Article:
1
$\begingroup$

Consider a sequence of random variables $X_1,X_2,...,X_n$. No assumptions abou independence is made. Only joint probability density function is known, i.e. $f(x_1,...,x_n)$. Then Markov's theorem states that for any constant $\epsilon>0$: $$\underset{n\rightarrow \infty }{lim} \mathbb{P}\{ \left | \frac{1}{n}\sum_{k=1}^{n}X_k-\frac{1}{n}\sum_{k=1}^{n}\textbf{E}X_k \right |<\epsilon \}=1$$ if $$\frac{1}{n^2}Var\left ( \sum_{k=1}^n X_k \right )\rightarrow 0.$$ This is a very general formulation of law of the large numbers. This formulation with arbitrary dependence structure can by found in other books as well. But I am interested in the classes of distributions or a model structure when the condition $\frac{1}{n^2}Var\left ( \sum_{k=1}^n X_k \right )\rightarrow 0$ does not hold. For example does this condition fail for heavy tailed distributions? Does the distribution have to decay at certain rate at infinity? Or maybe it cannot have strong coorelations between too many variables? etc.

I could not find any source on this matter. Any information on this issue would be highly appreciated.

UPDATE

Variance of the sum i.e. $Var\left ( \sum_{k=1}^n X_k \right )$ is in fact simply the sum of all entries of the covariance matrix of random variables $X_1,...,X_n$. Denote this covariance matrix by $C$. In addition, denote by $e$ a vector with all entries being equal to 1. Then it is true that $$Var\left ( \sum_{k=1}^n X_k \right )=e^T C e$$ We have also the following bound for the quadratic forms: $$\lambda_{min} x^T x\leq x^T A x\leq \lambda_{max}x^Tx$$ Hence, with our notation we have that $$n\lambda_{min}\leq Var\left ( \sum_{k=1}^n X_k \right )\leq n\lambda_{max},$$ and then deviding by $n^2$ and taking the limit: $$0\leq lim \frac{1}{n^2}Var\left ( \sum_{k=1}^n X_k \right )\leq lim \frac{\lambda_{max}}{n}$$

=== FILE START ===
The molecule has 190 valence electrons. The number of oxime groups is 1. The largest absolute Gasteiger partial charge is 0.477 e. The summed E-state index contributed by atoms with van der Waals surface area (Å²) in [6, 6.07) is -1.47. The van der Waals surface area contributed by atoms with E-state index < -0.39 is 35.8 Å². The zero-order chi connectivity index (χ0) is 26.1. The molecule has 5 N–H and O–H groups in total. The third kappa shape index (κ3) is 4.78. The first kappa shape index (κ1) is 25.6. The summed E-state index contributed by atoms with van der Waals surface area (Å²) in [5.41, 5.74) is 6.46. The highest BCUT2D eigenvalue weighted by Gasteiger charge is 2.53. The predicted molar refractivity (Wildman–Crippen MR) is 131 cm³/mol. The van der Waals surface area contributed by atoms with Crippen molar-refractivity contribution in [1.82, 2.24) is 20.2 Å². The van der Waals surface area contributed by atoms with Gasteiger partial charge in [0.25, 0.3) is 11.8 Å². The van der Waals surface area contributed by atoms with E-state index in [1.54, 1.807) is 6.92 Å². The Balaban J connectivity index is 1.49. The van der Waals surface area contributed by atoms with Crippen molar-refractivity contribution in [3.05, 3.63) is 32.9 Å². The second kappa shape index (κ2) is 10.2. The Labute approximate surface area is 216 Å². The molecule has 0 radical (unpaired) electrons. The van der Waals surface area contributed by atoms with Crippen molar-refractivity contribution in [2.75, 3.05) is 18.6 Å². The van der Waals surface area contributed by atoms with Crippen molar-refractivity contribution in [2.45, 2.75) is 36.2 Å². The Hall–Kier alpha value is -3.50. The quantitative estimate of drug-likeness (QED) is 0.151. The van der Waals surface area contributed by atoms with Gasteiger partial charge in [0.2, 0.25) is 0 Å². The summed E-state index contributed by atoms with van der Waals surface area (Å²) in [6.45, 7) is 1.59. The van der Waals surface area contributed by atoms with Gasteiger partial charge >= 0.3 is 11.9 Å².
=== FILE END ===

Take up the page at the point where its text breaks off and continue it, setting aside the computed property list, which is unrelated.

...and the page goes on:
And the question boils down to the question whether maximal eigenvalue stays bounded for the covariance matrix when the dimension grows. Any suggestions how to attack this problem is welcome.

$\endgroup$
  • 1
    $\begingroup$ The only way this condition can fail is if the variance of each $X_k$ is growing in $k$ sufficiently fast, if it's not already infinite. It will fall for any distributions, fat-tail or heavy so long as the variance is infinite, like the Cauchy distribution. $\endgroup$ – Alex R. Aug 11 '15 at 16:14
  • 2
    $\begingroup$ Of course it fails for heavy tailed distributions with infinite variance... $\endgroup$ – Nate Eldredge Aug 11 '15 at 16:14
  • $\begingroup$ But is the bounded variance is sufficient for the condition to hold? $\endgroup$ – Tomas Aug 11 '15 at 16:34
  • 1
    $\begingroup$ If $X_n=X$ for all $n$, where $Var(X)=1$, then it fails (you said that you did not necessarily have independence). $\endgroup$ – Michael Aug 11 '15 at 17:03
  • 1
    $\begingroup$ @Tomas: No. In your sum, you will have $n$ varianece terms and around $n(n-1)/2$ covariance terms, which grows like $n^2$ and hence when divided by $n^2$ won't go to 0. You need "most" of the covariance terms to contribute much less. $\endgroup$ – Alex R. Aug 11 '15 at 17:03

Your Answer

By clicking “Post Your Answer”, you agree to our terms of service, privacy policy and cookie policy

Browse other questions tagged or ask your own question.